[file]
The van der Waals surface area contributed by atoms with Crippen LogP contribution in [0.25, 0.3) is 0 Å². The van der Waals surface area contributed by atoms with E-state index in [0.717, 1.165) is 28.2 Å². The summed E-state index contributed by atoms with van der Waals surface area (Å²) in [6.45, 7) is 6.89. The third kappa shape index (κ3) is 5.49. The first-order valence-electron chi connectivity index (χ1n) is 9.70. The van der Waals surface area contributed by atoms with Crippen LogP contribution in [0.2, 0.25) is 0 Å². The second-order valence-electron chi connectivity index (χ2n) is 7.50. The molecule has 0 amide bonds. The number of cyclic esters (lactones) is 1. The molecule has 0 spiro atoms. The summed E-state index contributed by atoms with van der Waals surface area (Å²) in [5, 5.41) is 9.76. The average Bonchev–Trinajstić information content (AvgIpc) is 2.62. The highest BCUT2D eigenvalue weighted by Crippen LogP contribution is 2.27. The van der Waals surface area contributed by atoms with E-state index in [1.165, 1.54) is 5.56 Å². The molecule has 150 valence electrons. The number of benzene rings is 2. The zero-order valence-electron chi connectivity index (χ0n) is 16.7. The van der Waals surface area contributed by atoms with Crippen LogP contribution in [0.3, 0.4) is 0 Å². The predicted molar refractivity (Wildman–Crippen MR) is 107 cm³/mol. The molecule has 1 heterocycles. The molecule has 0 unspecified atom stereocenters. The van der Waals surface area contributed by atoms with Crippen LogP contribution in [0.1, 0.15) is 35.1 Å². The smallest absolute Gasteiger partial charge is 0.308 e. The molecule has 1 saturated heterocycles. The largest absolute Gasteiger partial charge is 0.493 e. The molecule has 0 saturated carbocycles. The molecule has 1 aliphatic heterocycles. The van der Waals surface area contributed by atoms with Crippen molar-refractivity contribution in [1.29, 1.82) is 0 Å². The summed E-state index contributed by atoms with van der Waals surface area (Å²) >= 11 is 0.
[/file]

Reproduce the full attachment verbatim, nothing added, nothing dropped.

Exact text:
The van der Waals surface area contributed by atoms with Crippen LogP contribution in [0.25, 0.3) is 0 Å². The van der Waals surface area contributed by atoms with E-state index in [0.717, 1.165) is 28.2 Å². The summed E-state index contributed by atoms with van der Waals surface area (Å²) in [6.45, 7) is 6.89. The third kappa shape index (κ3) is 5.49. The first-order valence-electron chi connectivity index (χ1n) is 9.70. The van der Waals surface area contributed by atoms with Crippen LogP contribution in [0.2, 0.25) is 0 Å². The second-order valence-electron chi connectivity index (χ2n) is 7.50. The molecule has 0 amide bonds. The number of cyclic esters (lactones) is 1. The molecule has 0 spiro atoms. The summed E-state index contributed by atoms with van der Waals surface area (Å²) in [5, 5.41) is 9.76. The average Bonchev–Trinajstić information content (AvgIpc) is 2.62. The highest BCUT2D eigenvalue weighted by Crippen LogP contribution is 2.27. The van der Waals surface area contributed by atoms with E-state index in [1.165, 1.54) is 5.56 Å². The molecule has 150 valence electrons. The number of benzene rings is 2. The zero-order valence-electron chi connectivity index (χ0n) is 16.7. The van der Waals surface area contributed by atoms with Crippen LogP contribution in [0.3, 0.4) is 0 Å². The predicted molar refractivity (Wildman–Crippen MR) is 107 cm³/mol. The molecule has 1 heterocycles. The molecule has 0 unspecified atom stereocenters. The van der Waals surface area contributed by atoms with Crippen LogP contribution in [0.1, 0.15) is 35.1 Å². The smallest absolute Gasteiger partial charge is 0.308 e. The molecule has 1 saturated heterocycles. The largest absolute Gasteiger partial charge is 0.493 e. The molecule has 0 saturated carbocycles. The molecule has 1 aliphatic heterocycles. The van der Waals surface area contributed by atoms with Crippen molar-refractivity contribution in [1.29, 1.82) is 0 Å². The summed E-state index contributed by atoms with van der Waals surface area (Å²) >= 11 is 0.